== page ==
WASHINGTON — Nathan Paikai, an avid Donald Trump supporter from Honolulu, was emotional, even tearful, as he picked up his luggage at a carousel at Ronald Reagan Washington National Airport on Wednesday afternoon.
It was his first trip ever to Washington, and he got so keyed up on the plane that he was unable to sleep during the flight. He sees a bright dawn in the advent of the Trump administration.
“I can’t explain the amazing encouragement I get from being in the nation’s capital,” he said. “I’m ecstatically excited for what will happen in the nation as we come together.”
In her home on Maui, Donna Howard was packed and ready to go to the airport, and was feeling emotional too. She was excited, and she was also fearful. She was preparing to depart for her first-ever political march in Washington, and she was worried that violence might erupt.
Howard, 74, a retired college fundraiser, said her dismay at Trump’s campaign language and subsequent election stirred her to make the trek for the Women’s March on Washington, which will be held Saturday.
“Some of the rhetoric stunned me to the core,” she said.
She sees the Trump administration in a very different light than Paikai. She thinks that under Trump’s presidency, everything her suffrage and civil rights activist forebears suffered to achieve is at risk.
“I’m trying to ensure that the things those folks marched for continue to exist as we go forward,” Howard said.
Nobody knows exactly what a Trump administration will bring, but the real estate magnate’s meteoric appearance on the international stage is stirring hope and inciting fear for millions of Americans. Some have found themselves moved in unprecedented ways to make the journey to Washington to make sure their voices and concerns are heard.
And nobody knows for sure how many people are coming to Washington. Some will come for the Senate confirmation hearings, some for Republican National Committee meetings, some for the inauguration and the parties, and many for the protest march on the day after the inauguration.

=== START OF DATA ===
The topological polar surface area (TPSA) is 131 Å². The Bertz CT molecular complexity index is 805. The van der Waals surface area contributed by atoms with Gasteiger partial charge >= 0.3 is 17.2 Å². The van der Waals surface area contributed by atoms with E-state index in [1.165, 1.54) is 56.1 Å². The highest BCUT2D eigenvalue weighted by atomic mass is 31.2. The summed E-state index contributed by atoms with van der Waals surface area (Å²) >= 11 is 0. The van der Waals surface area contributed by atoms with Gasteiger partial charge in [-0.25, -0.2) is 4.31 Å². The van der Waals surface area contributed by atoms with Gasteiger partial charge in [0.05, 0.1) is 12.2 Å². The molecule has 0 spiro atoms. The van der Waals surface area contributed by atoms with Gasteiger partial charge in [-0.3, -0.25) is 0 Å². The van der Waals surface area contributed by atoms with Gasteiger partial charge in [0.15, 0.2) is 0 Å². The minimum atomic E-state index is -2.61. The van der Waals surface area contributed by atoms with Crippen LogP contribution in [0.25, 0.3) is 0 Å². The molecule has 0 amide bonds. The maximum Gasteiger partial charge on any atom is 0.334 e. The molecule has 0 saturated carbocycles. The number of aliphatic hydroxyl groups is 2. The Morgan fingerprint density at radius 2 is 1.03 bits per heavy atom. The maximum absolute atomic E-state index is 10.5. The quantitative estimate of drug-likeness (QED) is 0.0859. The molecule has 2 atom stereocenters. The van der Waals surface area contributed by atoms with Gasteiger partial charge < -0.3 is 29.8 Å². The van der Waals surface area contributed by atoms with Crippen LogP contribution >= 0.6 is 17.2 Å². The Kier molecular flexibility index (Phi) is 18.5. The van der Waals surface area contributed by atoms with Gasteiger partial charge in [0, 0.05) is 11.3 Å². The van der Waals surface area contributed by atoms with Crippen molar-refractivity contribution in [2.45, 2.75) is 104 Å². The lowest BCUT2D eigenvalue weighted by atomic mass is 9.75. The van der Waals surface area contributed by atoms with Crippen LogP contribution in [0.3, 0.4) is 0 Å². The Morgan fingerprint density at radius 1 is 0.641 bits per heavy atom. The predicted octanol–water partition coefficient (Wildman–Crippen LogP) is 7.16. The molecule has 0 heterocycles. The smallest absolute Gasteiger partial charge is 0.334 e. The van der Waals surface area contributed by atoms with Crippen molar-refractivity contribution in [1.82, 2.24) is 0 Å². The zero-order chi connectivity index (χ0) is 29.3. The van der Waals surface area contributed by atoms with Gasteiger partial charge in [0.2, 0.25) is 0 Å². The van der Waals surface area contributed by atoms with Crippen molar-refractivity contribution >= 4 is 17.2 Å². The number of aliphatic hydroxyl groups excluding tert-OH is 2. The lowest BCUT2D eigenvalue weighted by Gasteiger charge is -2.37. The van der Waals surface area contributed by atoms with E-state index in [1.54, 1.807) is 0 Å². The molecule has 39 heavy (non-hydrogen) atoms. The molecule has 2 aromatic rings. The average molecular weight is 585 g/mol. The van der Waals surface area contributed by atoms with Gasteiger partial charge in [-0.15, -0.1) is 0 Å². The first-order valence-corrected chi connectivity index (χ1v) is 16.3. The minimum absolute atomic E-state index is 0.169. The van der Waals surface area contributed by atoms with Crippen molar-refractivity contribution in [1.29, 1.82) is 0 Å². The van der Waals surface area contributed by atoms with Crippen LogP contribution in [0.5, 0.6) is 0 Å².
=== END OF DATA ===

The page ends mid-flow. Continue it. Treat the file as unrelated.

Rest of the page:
On Capitol Hill this week, confirmation hearings were held Tuesday afternoon for Ryan Zinke, nominee for secretary of the interior; on Tuesday evening for Betsy DeVos, nominee for secretary of education; on Wednesday morning for Scott Pruitt, who has been nominated to head the Environmental Protection Agency, and on Thursday, for Rick Perry, nominee for secretary of energy.
The Republican National Committee, meanwhile, is gathering at the Omni Shoreham Hotel this week to select a new chairman. The party chairman, Reince Priebus, has been hired as Trump’s chief of staff and the party needs a replacement for him. Trump has selected Ronna Romney McDaniel for the post, and the party unanimously elected her Thursday morning.
The inauguration ceremony Friday is expected to draw hundreds of thousands of spectators, who will enter the fenced-in area under heavy guard to watch Trump be sworn into office.
The parties and galas during the week and following the inauguration are drawing a diverse crowd as well. On Thursday, for example, the Asian Pacific American Presidential Inaugural Gala will be held at the Mayflower Hotel; adult tickets cost $150.
On Friday there are many more choices. There’s the Native Nations Inaugural Ball, with tickets starting at $750; the Inaugural DeploraBall, hosted by the Gays for Trump organization, which costs $500 for the full meal; and the Great American Inaugural Ball at National Harbor, for a bargain-basement cost of $149 per person.
The Women’s March on Washington could be the biggest draw of all, with an expected 200,000 people.
Some participants are arriving on jets and staying at expensive hotels. Others are coming by train, by car or by bus.
Those with the least money have been invited to stay at what is called the “warming station” at the New York Avenue Presbyterian Church, where guests will sleep on the floor. No shower facilities will be provided. Dinner on Friday night will be a “simple gluten free vegan soup,” according to the church.
Howard will be staying with her sister in northern Virginia. She’s coming for the march.
Paikai, a minister, is staying at a nearby Holiday Inn. He’s coming for the inauguration.
Paikai said he hoped that the Trump administration would “bring peace” to America and to the world.
Howard is more worried about peace in the immediate future for the women who participate in the march.
“I’m not 100 percent confident that there won’t be some roughhousing,” she said.
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A Kailua girl, Kirstin Downey is a special correspondent for Civil Beat. A longtime reporter for The Washington Post, she is the author of "The Woman Behind the New Deal," "Isabella the Warrior Queen" and an upcoming biography of King Kaumualii of Kauai. She can be reached at firstname.lastname@example.org.